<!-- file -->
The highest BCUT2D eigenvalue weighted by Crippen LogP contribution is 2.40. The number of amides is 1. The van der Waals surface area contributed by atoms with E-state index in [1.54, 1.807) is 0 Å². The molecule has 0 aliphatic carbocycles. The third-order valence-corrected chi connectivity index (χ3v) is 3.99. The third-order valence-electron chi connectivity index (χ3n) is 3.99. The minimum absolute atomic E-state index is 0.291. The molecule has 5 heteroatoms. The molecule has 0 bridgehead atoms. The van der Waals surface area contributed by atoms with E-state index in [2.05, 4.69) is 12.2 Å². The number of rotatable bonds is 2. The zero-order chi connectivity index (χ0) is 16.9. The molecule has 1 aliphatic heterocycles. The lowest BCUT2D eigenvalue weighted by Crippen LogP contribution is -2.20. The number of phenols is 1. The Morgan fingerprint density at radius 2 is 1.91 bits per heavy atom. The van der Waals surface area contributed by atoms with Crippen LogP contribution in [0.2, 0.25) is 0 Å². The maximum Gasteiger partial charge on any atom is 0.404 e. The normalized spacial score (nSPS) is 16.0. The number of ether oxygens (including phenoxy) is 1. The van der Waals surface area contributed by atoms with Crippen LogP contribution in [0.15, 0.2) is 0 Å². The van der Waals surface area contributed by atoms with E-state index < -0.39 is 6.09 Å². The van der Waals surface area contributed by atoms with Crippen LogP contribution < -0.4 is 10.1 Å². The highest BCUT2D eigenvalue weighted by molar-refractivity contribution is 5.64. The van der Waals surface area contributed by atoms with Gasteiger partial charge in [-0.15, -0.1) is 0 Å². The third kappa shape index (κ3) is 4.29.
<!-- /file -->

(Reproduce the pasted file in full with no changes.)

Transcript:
The highest BCUT2D eigenvalue weighted by Crippen LogP contribution is 2.40. The number of amides is 1. The van der Waals surface area contributed by atoms with E-state index in [1.54, 1.807) is 0 Å². The molecule has 0 aliphatic carbocycles. The third-order valence-corrected chi connectivity index (χ3v) is 3.99. The third-order valence-electron chi connectivity index (χ3n) is 3.99. The minimum absolute atomic E-state index is 0.291. The molecule has 5 heteroatoms. The molecule has 0 bridgehead atoms. The van der Waals surface area contributed by atoms with E-state index in [2.05, 4.69) is 12.2 Å². The number of rotatable bonds is 2. The zero-order chi connectivity index (χ0) is 16.9. The molecule has 1 aliphatic heterocycles. The lowest BCUT2D eigenvalue weighted by Crippen LogP contribution is -2.20. The number of phenols is 1. The Morgan fingerprint density at radius 2 is 1.91 bits per heavy atom. The van der Waals surface area contributed by atoms with Crippen LogP contribution in [0.2, 0.25) is 0 Å². The maximum Gasteiger partial charge on any atom is 0.404 e. The normalized spacial score (nSPS) is 16.0. The number of ether oxygens (including phenoxy) is 1. The van der Waals surface area contributed by atoms with Crippen LogP contribution in [0.15, 0.2) is 0 Å². The van der Waals surface area contributed by atoms with E-state index < -0.39 is 6.09 Å². The van der Waals surface area contributed by atoms with Crippen LogP contribution < -0.4 is 10.1 Å². The highest BCUT2D eigenvalue weighted by molar-refractivity contribution is 5.64. The van der Waals surface area contributed by atoms with Gasteiger partial charge in [-0.15, -0.1) is 0 Å². The third kappa shape index (κ3) is 4.29.